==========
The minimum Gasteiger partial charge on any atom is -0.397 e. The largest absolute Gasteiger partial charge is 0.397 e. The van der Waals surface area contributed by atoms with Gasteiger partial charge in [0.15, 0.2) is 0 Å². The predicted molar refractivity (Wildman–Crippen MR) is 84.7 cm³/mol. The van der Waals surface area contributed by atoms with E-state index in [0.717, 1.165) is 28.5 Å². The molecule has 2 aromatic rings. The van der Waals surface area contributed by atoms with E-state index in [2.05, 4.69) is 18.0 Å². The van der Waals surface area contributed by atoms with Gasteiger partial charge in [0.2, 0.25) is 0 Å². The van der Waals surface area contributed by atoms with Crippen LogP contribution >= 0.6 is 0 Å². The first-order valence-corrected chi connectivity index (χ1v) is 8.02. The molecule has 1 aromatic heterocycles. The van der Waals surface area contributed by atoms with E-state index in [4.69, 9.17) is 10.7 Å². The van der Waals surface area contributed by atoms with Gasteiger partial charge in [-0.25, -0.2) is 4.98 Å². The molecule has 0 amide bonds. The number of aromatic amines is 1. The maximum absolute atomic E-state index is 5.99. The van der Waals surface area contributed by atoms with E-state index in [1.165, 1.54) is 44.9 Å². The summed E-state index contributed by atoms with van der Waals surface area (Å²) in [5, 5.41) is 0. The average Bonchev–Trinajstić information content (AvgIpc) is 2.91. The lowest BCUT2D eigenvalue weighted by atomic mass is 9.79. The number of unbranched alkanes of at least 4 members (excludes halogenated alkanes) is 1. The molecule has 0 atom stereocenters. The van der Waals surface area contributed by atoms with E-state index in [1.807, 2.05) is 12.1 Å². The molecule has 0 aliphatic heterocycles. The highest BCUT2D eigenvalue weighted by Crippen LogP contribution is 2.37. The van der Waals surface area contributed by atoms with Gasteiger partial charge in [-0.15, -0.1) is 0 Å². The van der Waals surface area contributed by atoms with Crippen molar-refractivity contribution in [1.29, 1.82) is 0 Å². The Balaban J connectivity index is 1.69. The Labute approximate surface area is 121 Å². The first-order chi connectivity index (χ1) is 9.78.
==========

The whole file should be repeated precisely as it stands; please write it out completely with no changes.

The minimum Gasteiger partial charge on any atom is -0.397 e. The largest absolute Gasteiger partial charge is 0.397 e. The van der Waals surface area contributed by atoms with Gasteiger partial charge in [0.15, 0.2) is 0 Å². The predicted molar refractivity (Wildman–Crippen MR) is 84.7 cm³/mol. The van der Waals surface area contributed by atoms with E-state index in [0.717, 1.165) is 28.5 Å². The molecule has 2 aromatic rings. The van der Waals surface area contributed by atoms with E-state index in [2.05, 4.69) is 18.0 Å². The van der Waals surface area contributed by atoms with Gasteiger partial charge in [0.2, 0.25) is 0 Å². The van der Waals surface area contributed by atoms with Crippen LogP contribution >= 0.6 is 0 Å². The first-order valence-corrected chi connectivity index (χ1v) is 8.02. The molecule has 1 aromatic heterocycles. The van der Waals surface area contributed by atoms with E-state index in [4.69, 9.17) is 10.7 Å². The van der Waals surface area contributed by atoms with Gasteiger partial charge in [-0.25, -0.2) is 4.98 Å². The molecule has 0 amide bonds. The number of aromatic amines is 1. The maximum absolute atomic E-state index is 5.99. The van der Waals surface area contributed by atoms with E-state index in [1.165, 1.54) is 44.9 Å². The summed E-state index contributed by atoms with van der Waals surface area (Å²) in [5, 5.41) is 0. The average Bonchev–Trinajstić information content (AvgIpc) is 2.91. The lowest BCUT2D eigenvalue weighted by atomic mass is 9.79. The number of unbranched alkanes of at least 4 members (excludes halogenated alkanes) is 1. The molecule has 0 atom stereocenters. The van der Waals surface area contributed by atoms with E-state index in [1.807, 2.05) is 12.1 Å². The molecule has 0 aliphatic heterocycles. The highest BCUT2D eigenvalue weighted by Crippen LogP contribution is 2.37. The van der Waals surface area contributed by atoms with Gasteiger partial charge in [-0.15, -0.1) is 0 Å². The van der Waals surface area contributed by atoms with Crippen molar-refractivity contribution in [1.29, 1.82) is 0 Å². The Balaban J connectivity index is 1.69. The Labute approximate surface area is 121 Å². The first-order chi connectivity index (χ1) is 9.78.